DENVER (CBS4)– A bang to the head changed a Colorado man’s life by revealing a hidden talent. Doctors say pianist Derek Amato is one of the few people in the world to have experienced the rare phenomena called Acquired Savant Syndrome.

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He says the music is in his mind. He sees it in his head, and his fingers do the rest. Amato has a gift that came about in an unexpected way.

Twelve years ago he had an accident in the swimming pool.

CBS4’s Rick Sallinger interviews Derek Amato (credit: CBS)

“I miscalculated diving in the shallow end and hit the bottom of the shallow end on this side of my head and damaged the back end,” said Amato.

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After recovering from the accident, he was at a friend’s house and walked over to the keyboard and suddenly, without ever playing the piano before, he began playing … and playing.

The trauma to the head unlocked something unique inside Amato’s brain.

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Acquired Savant Syndrome has been described in articles and studies “as when a tragedy turns you into a genius.” At Classic Pianos on South Broadway in Denver, Amato told CBS4’s Rick Sallinger that black and white squares appear in his mind when he’s at the piano.

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“I just follow what the blocks tell me to do. I do my best to take those notes and put them into playing,” said Amato.

Derek Amato (credit: CBS)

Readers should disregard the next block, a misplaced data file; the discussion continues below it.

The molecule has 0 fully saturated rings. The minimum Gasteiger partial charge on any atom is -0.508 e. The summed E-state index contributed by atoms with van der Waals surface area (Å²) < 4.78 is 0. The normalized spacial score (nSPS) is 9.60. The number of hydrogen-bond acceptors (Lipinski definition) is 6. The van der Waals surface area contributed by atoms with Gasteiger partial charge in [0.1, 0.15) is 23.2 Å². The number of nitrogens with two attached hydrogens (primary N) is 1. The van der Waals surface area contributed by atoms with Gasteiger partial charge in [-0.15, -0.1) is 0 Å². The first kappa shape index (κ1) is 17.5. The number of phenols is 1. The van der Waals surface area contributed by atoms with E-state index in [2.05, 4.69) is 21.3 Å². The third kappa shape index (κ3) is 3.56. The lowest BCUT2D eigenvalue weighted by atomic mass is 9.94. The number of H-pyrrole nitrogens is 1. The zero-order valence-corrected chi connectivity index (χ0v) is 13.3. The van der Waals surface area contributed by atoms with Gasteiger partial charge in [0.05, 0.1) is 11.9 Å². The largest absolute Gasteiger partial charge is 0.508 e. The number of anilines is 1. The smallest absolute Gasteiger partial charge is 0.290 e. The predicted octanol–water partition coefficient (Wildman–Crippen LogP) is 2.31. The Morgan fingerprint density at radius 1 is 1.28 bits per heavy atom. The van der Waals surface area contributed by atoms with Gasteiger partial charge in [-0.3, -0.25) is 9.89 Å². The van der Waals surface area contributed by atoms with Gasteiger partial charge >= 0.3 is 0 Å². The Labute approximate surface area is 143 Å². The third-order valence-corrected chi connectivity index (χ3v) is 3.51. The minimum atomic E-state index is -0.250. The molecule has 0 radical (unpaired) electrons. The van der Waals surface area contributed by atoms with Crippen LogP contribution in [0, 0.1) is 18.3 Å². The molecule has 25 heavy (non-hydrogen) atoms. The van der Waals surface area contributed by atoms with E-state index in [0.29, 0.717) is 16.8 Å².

His talented arms are tattooed with musical notes which he cannot comprehend, “Reading music seems confusing for me. I tried to learn a couple different times.”

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He says despite not being able to read music, he’s aware that he has been given a precious gift and he tries to give back to those who have spent hard times on the streets of Denver, as he once did.

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“You were homeless here in Denver?” Sallinger asked.

“Yes, I had three months on the streets,” Amato replied.

He says he got by with a small backpack and a blanket a lot like the people that can be seen on a daily basis along Lawrence street at Park Avenue West. When he was doing his interview with CBS4, Amato stopped to chat with one apparently homeless woman.

“I have some time on the streets, I had my time with homelessness.”

“What do you think about homelessness?” she asked.

“It hurts my heart. I’m going to do everything I can,” Amato replied.

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One way he does that is through supporting The Voice newspaper which benefits the homeless. He plans to set up shop with some of the vendors who sell the paper throughout the city and play his music in an effort to draw attention to their mission.

Amato has written a book about it his experience called “My Beautiful Disaster.”

“It’s the best thing that happened to me. My whole being has changed and I think it’s been an incredible experience,” Amato said.